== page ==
What is a Pareto chart?

A Pareto chart is a special type of bar chart where the plotted values are arranged from largest to smallest. Use a Pareto chart to identify the most frequently occurring defects, the most common causes of defects, or the most frequent causes of customer complaints.

The Pareto chart is named for Vilfredo Pareto and his principle of the "80/20 rule." That is, 20% of the people control 80% of the wealth; or 20% of the product line may generate 80% of the waste; or 20% of the customers may generate 80% of the complaints, and so on.

Example of a Pareto chart

A manager wants to investigate causes of customer dissatisfaction at a particular hotel location. The manager investigates and records reasons for customer complaints.

Usually the left y-axis is frequency of occurrence, and the right y-axis is the cumulative percentage of the total number of occurrences. The x-axis displays the categories of defects, complaints, waste, and so on.

What is a weighted Pareto chart?

A weighted Pareto chart not only considers the frequency of occurrence, but the importance as well. A weighted Pareto chart can plot the severity of the defects, or the cost, or anything else you would like to track. For example, suppose you have 5 coating defects that you are tracking: wrinkles, stains, scratches, dirt specks, and bubbles.

You collect data on the frequency of defect occurrence and the cost to rework. A weighted Pareto chart may change your priority for improvement projects by considering data based on both cost and frequency data. For example, even though wrinkles may be more frequent they are less expensive to repair than dirt specks, which are a rarer occurrence. Considering both cost and frequency will give you a better understanding of your cost of poor quality (COPQ).

Pareto chart that considers frequency only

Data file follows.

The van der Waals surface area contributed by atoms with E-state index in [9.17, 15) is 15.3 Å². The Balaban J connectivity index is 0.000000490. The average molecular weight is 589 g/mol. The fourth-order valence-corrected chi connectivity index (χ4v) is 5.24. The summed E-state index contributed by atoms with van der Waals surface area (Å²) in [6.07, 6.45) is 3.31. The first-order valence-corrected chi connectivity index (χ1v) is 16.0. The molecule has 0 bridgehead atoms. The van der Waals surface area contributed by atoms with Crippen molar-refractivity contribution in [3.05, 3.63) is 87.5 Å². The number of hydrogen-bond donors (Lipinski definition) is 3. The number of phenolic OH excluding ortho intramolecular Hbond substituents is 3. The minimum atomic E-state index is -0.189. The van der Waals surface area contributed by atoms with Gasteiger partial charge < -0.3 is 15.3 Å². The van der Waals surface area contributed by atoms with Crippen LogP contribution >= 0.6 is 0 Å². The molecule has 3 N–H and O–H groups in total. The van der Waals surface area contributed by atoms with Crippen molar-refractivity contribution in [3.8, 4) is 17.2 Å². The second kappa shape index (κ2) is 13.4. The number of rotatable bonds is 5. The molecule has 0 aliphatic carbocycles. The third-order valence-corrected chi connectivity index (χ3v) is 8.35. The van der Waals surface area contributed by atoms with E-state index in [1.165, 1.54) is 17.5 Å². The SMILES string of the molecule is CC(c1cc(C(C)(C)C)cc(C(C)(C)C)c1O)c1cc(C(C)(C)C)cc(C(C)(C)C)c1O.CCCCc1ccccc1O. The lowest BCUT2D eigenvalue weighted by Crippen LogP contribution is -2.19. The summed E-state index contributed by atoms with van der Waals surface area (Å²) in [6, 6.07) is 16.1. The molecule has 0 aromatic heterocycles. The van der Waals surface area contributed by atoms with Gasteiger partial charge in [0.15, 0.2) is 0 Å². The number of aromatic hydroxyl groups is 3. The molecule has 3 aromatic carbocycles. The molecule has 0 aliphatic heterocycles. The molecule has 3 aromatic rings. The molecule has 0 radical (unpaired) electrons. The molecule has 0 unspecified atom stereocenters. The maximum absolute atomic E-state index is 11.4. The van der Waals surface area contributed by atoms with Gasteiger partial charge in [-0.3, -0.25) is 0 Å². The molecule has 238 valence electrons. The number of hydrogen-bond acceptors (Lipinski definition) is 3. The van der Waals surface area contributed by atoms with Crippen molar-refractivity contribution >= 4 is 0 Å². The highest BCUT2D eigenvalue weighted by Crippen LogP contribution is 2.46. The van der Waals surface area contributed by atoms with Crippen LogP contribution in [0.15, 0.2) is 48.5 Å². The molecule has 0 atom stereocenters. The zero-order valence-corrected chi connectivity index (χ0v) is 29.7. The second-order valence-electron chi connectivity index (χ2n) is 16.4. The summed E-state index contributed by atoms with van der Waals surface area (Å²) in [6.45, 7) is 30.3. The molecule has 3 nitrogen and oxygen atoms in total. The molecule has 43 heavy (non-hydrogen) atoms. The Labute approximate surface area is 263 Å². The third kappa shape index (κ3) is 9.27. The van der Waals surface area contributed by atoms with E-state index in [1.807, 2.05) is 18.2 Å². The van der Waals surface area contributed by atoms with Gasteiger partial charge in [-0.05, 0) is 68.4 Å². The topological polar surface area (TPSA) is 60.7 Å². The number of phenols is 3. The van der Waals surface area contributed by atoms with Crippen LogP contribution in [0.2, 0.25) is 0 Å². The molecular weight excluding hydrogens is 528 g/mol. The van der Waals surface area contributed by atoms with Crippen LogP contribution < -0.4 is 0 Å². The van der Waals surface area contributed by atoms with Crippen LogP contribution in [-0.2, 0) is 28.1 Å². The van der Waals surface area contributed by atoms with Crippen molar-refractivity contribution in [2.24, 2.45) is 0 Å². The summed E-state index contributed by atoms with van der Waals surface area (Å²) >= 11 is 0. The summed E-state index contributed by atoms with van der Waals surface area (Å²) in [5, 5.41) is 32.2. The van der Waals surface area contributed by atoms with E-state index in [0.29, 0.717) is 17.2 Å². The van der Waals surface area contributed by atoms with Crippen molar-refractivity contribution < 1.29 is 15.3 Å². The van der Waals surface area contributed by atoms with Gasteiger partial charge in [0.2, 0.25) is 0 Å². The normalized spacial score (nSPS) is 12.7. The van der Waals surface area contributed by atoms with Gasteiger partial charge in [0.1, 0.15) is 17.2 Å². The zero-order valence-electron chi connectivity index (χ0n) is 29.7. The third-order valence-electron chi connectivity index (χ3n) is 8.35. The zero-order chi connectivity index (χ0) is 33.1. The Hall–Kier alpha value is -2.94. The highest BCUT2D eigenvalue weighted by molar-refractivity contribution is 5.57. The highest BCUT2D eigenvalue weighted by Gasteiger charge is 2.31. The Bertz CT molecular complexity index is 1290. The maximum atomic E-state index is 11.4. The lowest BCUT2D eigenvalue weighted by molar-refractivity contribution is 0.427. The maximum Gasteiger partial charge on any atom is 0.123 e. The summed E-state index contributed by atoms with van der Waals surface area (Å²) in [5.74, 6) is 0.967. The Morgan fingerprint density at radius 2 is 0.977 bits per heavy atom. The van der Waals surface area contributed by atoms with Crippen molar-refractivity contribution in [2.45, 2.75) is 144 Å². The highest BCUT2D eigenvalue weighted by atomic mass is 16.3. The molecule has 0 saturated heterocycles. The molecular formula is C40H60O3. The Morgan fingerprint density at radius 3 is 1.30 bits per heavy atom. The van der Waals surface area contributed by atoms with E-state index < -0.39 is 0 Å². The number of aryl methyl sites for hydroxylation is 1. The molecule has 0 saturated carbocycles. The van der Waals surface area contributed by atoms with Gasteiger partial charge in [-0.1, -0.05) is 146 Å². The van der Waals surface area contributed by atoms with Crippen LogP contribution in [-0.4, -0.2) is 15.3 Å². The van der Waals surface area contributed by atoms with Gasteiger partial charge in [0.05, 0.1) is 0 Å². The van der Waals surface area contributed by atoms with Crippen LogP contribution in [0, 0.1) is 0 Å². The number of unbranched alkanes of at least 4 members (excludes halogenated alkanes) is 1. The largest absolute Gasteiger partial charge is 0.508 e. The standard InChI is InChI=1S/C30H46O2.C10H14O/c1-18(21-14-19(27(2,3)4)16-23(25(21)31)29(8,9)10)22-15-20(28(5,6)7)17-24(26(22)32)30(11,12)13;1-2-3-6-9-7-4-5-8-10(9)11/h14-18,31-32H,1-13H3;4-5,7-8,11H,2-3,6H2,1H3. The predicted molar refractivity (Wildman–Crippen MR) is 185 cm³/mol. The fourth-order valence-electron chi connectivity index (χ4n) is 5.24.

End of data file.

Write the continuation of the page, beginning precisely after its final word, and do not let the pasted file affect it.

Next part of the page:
The most frequently occurring defects are wrinkles and stains. Based only on this information, you may decide to develop an improvement project to decrease the amount of wrinkles and stains.

Weighted Pareto chart that considers cost and frequency

The most costly defects are scratches and dirt specks. Based on this more informative data, you decide it is better to develop an improvement project to decrease the number of scratches and dirt specks.

Things to consider when you use a Pareto chart

The Pareto chart is simple to understand and use; however, it is important to consider the following:
  • Data collected during a short period of time, especially from an unstable process, may lead to incorrect conclusions. Because the data may not be reliable, you may get a misleading idea of the distribution of defects and causes. When the process is not in control, the causes may be unstable and the vital few problems may change from week to week. Short periods of time may not be representative of your process as a whole.
  • Data collected during long periods of time may include changes. Examine the data for stratification or changes in the problem distribution over time.
  • Choose categories carefully. If your initial Pareto analysis does not yield useful results, you may want to ensure that your categories are meaningful and that your "other" category is not too large.
  • Choose weighting criteria carefully. For example, cost may be a more useful measure for prioritization than number of occurrences, especially when the costs of various defects differ.
  • Concentrating on the problems with the highest frequency should decrease the total number of items needing rework. Concentrating on the problems with the highest cost should increase the financial benefits of the improvement.
  • The goal of a Pareto analysis is to obtain maximum reward from the quality efforts, but that doesn't mean that small, easily solved problems should be ignored until the larger problems are solved.